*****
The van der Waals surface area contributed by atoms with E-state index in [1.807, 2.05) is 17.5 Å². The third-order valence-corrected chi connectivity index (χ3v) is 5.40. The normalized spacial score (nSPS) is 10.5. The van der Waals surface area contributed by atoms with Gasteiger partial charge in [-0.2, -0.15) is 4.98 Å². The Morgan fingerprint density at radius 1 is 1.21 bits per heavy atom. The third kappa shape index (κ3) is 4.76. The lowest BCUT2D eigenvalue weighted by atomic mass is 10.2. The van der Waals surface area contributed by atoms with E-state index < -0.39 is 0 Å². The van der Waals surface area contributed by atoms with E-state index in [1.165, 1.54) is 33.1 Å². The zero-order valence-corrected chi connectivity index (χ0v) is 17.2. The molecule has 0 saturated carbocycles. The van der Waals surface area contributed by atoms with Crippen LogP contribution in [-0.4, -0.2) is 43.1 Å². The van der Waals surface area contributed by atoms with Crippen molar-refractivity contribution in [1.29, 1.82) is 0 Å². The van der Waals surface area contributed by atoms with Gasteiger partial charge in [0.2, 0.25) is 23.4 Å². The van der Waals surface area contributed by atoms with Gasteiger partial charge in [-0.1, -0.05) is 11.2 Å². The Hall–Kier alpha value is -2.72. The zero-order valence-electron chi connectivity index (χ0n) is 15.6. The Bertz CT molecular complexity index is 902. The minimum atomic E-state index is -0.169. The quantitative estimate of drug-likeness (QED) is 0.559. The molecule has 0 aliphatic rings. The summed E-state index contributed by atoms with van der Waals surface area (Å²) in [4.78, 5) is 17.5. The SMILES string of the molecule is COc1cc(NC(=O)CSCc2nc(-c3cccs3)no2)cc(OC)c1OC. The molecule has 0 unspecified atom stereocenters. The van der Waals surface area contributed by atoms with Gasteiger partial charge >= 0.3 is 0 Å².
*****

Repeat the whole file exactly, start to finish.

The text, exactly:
The van der Waals surface area contributed by atoms with E-state index in [1.807, 2.05) is 17.5 Å². The third-order valence-corrected chi connectivity index (χ3v) is 5.40. The normalized spacial score (nSPS) is 10.5. The van der Waals surface area contributed by atoms with Gasteiger partial charge in [-0.2, -0.15) is 4.98 Å². The Morgan fingerprint density at radius 1 is 1.21 bits per heavy atom. The third kappa shape index (κ3) is 4.76. The lowest BCUT2D eigenvalue weighted by atomic mass is 10.2. The van der Waals surface area contributed by atoms with E-state index < -0.39 is 0 Å². The van der Waals surface area contributed by atoms with E-state index in [1.165, 1.54) is 33.1 Å². The zero-order valence-corrected chi connectivity index (χ0v) is 17.2. The molecule has 0 saturated carbocycles. The van der Waals surface area contributed by atoms with Crippen LogP contribution in [-0.4, -0.2) is 43.1 Å². The van der Waals surface area contributed by atoms with Crippen molar-refractivity contribution in [1.29, 1.82) is 0 Å². The van der Waals surface area contributed by atoms with Gasteiger partial charge in [0.2, 0.25) is 23.4 Å². The van der Waals surface area contributed by atoms with Gasteiger partial charge in [-0.1, -0.05) is 11.2 Å². The Hall–Kier alpha value is -2.72. The zero-order valence-electron chi connectivity index (χ0n) is 15.6. The Bertz CT molecular complexity index is 902. The minimum atomic E-state index is -0.169. The quantitative estimate of drug-likeness (QED) is 0.559. The molecule has 0 aliphatic rings. The summed E-state index contributed by atoms with van der Waals surface area (Å²) in [4.78, 5) is 17.5. The SMILES string of the molecule is COc1cc(NC(=O)CSCc2nc(-c3cccs3)no2)cc(OC)c1OC. The molecule has 0 unspecified atom stereocenters. The van der Waals surface area contributed by atoms with Gasteiger partial charge >= 0.3 is 0 Å².